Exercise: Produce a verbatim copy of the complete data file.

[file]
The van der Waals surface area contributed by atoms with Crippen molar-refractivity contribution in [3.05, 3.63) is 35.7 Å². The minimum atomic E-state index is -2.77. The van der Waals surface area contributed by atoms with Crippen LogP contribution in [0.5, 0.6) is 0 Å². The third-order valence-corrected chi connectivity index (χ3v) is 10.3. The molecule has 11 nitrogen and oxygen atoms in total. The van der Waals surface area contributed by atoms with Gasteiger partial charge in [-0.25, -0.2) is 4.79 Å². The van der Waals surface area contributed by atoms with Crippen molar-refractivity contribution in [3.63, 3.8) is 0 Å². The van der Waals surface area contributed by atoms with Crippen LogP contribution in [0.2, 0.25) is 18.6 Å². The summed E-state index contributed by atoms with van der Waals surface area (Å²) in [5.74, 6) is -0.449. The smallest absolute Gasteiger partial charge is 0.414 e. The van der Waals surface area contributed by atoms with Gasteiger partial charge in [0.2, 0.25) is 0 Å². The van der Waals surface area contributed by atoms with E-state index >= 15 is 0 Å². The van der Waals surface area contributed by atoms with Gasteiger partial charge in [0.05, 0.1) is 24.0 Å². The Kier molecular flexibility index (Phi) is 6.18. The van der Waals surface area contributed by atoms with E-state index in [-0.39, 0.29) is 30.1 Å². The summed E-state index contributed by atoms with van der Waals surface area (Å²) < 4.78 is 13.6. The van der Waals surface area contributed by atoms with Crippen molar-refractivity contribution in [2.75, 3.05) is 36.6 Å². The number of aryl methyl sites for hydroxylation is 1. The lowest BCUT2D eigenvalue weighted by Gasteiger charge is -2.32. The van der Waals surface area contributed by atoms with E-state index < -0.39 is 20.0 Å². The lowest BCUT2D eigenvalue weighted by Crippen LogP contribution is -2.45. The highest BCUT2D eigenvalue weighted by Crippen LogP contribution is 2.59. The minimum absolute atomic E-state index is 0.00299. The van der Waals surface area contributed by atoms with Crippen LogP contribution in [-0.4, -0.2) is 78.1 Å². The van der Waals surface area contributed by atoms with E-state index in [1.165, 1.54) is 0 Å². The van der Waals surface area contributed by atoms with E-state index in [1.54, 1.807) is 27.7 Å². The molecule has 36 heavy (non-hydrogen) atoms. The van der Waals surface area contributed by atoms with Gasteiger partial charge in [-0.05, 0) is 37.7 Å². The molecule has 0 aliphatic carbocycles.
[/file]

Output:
The van der Waals surface area contributed by atoms with Crippen molar-refractivity contribution in [3.05, 3.63) is 35.7 Å². The minimum atomic E-state index is -2.77. The van der Waals surface area contributed by atoms with Crippen LogP contribution in [0.5, 0.6) is 0 Å². The third-order valence-corrected chi connectivity index (χ3v) is 10.3. The molecule has 11 nitrogen and oxygen atoms in total. The van der Waals surface area contributed by atoms with Gasteiger partial charge in [-0.25, -0.2) is 4.79 Å². The van der Waals surface area contributed by atoms with Crippen molar-refractivity contribution in [3.63, 3.8) is 0 Å². The van der Waals surface area contributed by atoms with Crippen LogP contribution in [0.2, 0.25) is 18.6 Å². The summed E-state index contributed by atoms with van der Waals surface area (Å²) in [5.74, 6) is -0.449. The smallest absolute Gasteiger partial charge is 0.414 e. The van der Waals surface area contributed by atoms with Gasteiger partial charge in [0.2, 0.25) is 0 Å². The van der Waals surface area contributed by atoms with E-state index >= 15 is 0 Å². The van der Waals surface area contributed by atoms with Gasteiger partial charge in [0.05, 0.1) is 24.0 Å². The Kier molecular flexibility index (Phi) is 6.18. The van der Waals surface area contributed by atoms with E-state index in [-0.39, 0.29) is 30.1 Å². The summed E-state index contributed by atoms with van der Waals surface area (Å²) < 4.78 is 13.6. The van der Waals surface area contributed by atoms with Crippen molar-refractivity contribution in [2.75, 3.05) is 36.6 Å². The number of aryl methyl sites for hydroxylation is 1. The lowest BCUT2D eigenvalue weighted by Gasteiger charge is -2.32. The van der Waals surface area contributed by atoms with E-state index < -0.39 is 20.0 Å². The lowest BCUT2D eigenvalue weighted by Crippen LogP contribution is -2.45. The highest BCUT2D eigenvalue weighted by Crippen LogP contribution is 2.59. The minimum absolute atomic E-state index is 0.00299. The van der Waals surface area contributed by atoms with Crippen LogP contribution in [-0.4, -0.2) is 78.1 Å². The van der Waals surface area contributed by atoms with E-state index in [1.165, 1.54) is 0 Å². The van der Waals surface area contributed by atoms with E-state index in [1.54, 1.807) is 27.7 Å². The molecule has 36 heavy (non-hydrogen) atoms. The van der Waals surface area contributed by atoms with Gasteiger partial charge in [-0.05, 0) is 37.7 Å². The molecule has 0 aliphatic carbocycles.